How to Utilize Consultants When You’re Managing Change

By June 30, 2015


*This article contributed by Sona Jepsen

When you’re running a business, survival hangs on your ability to adapt. But when you’re elbow-deep in your organization, the right course of action can often become hazy.

By hiring a consultant, you gain an expert opinion without the baggage of building a company or getting caught in the weeds. Consultants can see the forest for the trees and help you institute meaningful change.

Unfortunately, entrepreneurs often expect consultants to be a silver bullet — one factor that turns everything around. In fact, one study by McKinsey & Company found that only 38 percent of companies felt the changes that outside consultants had made had improved the company’s overall performance.

But affecting long-term change is difficult, and consultants can’t do it alone. Over the years, I’ve witnessed many successful and disastrous client/consultant relationships. Often, a partnership’s success hinges on a leader’s knowledge of her organization.

To reap the benefits of a consultant’s expertise, you need to approach change as a team effort. Here are six ways to set your consultant relationship up for success:

Do Your Research

Knowing that your consultant has delivered for past clients will set the tone for a healthy partnership. Most likely, a firm with an impressive track record has fine-tuned its approach and can leverage its successes within your organization.

Open the Lines of Communication

Show your employees and consultants that you’re invested in change by encouraging open communication. Set frequent review meetings with all consultants, and hold similar meetings with your team. Consistently ask employees for their input and feedback; they might have unique insights that you or your consultants haven’t considered. You’ll also have a chance to learn about progress being made and obstacles that others have overcome.

Your internal staff might feel threatened by this change, so make them feel comfortable expressing their concerns to alleviate any tension.

Don’t Turn Change Into a Gimmick

Make sure your program for change isn’t just a gimmick. If you over-market an abstract plan, your employees will see right through it. Once you have a plan in place, communicate the established goals clearly to explain why they matter. Ensure that the plan can realistically be incorporated into your staff’s everyday work. Your teams will only rally around change if they understand the vision and their role in it.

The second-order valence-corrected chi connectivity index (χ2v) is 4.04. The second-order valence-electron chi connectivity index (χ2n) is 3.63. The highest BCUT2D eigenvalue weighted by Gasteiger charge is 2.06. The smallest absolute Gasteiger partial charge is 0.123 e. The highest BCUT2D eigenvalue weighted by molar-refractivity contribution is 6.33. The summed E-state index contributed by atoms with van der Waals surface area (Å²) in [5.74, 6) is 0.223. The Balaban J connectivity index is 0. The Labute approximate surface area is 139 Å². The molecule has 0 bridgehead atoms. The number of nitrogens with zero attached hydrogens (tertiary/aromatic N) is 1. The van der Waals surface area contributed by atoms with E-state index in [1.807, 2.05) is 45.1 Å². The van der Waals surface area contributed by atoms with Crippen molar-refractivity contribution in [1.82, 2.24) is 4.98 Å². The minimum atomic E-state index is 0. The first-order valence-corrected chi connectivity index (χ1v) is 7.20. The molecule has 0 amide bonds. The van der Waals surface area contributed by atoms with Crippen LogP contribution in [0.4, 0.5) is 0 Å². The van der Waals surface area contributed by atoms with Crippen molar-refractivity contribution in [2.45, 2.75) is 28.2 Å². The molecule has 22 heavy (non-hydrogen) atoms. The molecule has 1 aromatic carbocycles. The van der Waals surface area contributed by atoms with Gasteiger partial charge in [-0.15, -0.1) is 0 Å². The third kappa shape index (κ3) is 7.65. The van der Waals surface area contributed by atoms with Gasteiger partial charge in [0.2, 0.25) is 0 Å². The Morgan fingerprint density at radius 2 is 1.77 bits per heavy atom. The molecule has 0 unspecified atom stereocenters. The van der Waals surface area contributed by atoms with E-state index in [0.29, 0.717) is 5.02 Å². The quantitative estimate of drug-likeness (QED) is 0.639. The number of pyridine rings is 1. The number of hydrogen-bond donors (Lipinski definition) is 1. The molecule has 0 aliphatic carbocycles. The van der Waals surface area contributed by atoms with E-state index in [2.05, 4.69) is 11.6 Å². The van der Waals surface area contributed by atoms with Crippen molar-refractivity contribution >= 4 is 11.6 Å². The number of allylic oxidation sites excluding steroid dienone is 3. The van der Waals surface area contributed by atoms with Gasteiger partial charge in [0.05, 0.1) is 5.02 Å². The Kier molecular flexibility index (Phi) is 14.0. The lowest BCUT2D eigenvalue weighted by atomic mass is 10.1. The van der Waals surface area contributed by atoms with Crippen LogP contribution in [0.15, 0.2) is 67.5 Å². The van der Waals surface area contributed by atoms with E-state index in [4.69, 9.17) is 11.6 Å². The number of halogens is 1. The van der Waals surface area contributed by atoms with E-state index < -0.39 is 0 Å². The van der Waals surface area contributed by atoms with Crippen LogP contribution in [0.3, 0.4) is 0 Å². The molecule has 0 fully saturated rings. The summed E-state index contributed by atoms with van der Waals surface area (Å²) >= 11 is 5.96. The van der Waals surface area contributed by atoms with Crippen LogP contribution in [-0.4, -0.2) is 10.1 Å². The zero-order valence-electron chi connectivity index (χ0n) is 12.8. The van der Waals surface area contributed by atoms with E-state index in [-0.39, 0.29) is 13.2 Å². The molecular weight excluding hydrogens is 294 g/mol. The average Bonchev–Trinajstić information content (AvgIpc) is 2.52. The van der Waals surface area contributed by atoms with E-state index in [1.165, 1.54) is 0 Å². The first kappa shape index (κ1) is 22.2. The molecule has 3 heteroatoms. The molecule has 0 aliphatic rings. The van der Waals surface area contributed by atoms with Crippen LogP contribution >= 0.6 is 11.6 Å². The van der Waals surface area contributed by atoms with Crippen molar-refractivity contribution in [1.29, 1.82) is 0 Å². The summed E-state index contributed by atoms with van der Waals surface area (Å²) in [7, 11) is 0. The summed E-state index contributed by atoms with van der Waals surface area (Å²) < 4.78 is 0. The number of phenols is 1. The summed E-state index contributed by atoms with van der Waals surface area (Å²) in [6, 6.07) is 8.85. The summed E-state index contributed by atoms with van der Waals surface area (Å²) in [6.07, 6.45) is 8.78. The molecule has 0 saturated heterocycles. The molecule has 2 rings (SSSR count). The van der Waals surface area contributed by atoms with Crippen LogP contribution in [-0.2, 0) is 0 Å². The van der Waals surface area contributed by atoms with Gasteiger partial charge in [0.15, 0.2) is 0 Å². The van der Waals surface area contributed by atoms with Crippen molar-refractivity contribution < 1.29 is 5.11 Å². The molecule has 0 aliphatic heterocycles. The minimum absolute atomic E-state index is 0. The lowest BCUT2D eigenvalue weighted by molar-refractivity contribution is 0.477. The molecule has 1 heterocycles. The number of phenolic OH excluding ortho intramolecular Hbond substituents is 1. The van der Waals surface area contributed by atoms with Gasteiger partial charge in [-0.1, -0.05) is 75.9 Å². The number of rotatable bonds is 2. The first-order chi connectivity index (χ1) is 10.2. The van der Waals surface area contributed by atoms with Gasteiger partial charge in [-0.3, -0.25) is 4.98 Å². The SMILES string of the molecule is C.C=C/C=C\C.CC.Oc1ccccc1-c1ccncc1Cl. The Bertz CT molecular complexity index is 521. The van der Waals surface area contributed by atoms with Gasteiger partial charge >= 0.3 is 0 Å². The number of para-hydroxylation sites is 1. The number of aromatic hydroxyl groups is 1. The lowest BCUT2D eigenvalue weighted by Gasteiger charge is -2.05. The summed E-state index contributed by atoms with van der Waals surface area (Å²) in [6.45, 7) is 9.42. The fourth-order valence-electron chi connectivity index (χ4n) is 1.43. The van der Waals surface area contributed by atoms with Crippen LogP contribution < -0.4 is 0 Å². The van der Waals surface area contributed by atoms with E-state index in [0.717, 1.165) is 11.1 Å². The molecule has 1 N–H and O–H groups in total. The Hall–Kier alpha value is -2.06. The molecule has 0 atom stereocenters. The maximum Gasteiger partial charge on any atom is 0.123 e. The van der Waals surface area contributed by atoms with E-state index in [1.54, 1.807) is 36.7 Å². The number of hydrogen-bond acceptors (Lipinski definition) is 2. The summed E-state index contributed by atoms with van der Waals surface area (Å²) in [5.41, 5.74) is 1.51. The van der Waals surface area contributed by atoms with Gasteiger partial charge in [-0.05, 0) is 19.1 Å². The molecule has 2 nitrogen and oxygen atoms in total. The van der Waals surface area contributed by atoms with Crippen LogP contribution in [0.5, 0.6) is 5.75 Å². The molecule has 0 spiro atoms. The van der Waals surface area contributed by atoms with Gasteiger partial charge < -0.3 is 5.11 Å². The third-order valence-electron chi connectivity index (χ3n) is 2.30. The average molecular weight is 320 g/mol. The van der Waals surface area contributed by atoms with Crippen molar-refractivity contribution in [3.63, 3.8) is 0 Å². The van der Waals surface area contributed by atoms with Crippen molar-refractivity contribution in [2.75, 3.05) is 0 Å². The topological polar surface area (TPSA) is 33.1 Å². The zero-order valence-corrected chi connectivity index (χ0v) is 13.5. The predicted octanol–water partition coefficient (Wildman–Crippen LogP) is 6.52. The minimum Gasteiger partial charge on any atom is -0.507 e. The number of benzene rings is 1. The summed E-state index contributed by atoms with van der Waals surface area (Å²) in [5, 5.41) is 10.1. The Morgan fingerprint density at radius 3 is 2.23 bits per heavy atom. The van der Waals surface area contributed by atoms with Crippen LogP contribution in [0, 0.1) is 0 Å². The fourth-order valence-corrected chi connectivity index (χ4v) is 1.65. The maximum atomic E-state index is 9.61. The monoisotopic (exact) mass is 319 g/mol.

Set Clear Objectives Across the Board

Clear goals are the foundation for strong consultant/client relations. Work with the consultant and your team to establish shared objectives and deadlines. Most importantly, communicate them across the board.

When setting your aims, use a SWOT analysis (strengths, weaknesses, opportunities, and threats) to account for potential challenges. Always incorporate the vision you hold for your company for six months to five years from now, and prioritize those goals, too. These exercises will help you determine the right objectives for lasting change.

Be Realistic and Flexible

If you take too long to implement your plan for change, the nature of your business or industry could shift. Understanding your organization and chipping away at your long-term plans will be crucial for driving real change.

In the same vein, if employees can’t keep pace with change, you’ll create unnecessary barriers to your vision. At the end of the day, they’re the gears driving your company, and you need to give them adequate time to adapt and provide feedback on what is and isn’t working.

Your consultant should offer the same level of flexibility. Just because he promises to deliver in two weeks doesn’t mean your business will be ready for it. Set a realistic time frame, but make sure you and your consultant are willing to pivot as necessary.

Plan for Bumps in the Road

If you get through the process without a single hitch, you’ve probably done something wrong. Change is hard, and implementing it across an entire organization will be a learning process. Set your expectations accordingly, and devise a plan for navigating those inevitable bumps.

One hiccup you can count on is confusion. Expect to explain the vision multiple times and across many formats to accommodate different learning styles and personalities. Be patient with your team as everyone adjusts.

When hiring consultants, it’s easy to lay all the responsibility at their feet. If they don’t produce real change for your organization, they absorb the blame.

But you’re ultimately the one who has to wake up every day and perform in this environment — and amidst the changes that result. Consultants will eventually walk away, so it’s your job to craft a vision you’re satisfied with. If you take an active role in the consultant relationship and engage your employees in the process, you’ll help point your company in the right direction.

SonaHeadshotSona Jepsen is the Vice President of Consultant Relations at Fidelity National Information Services (FIS). Her department drives solutions for sales teams in consultant-led opportunities.

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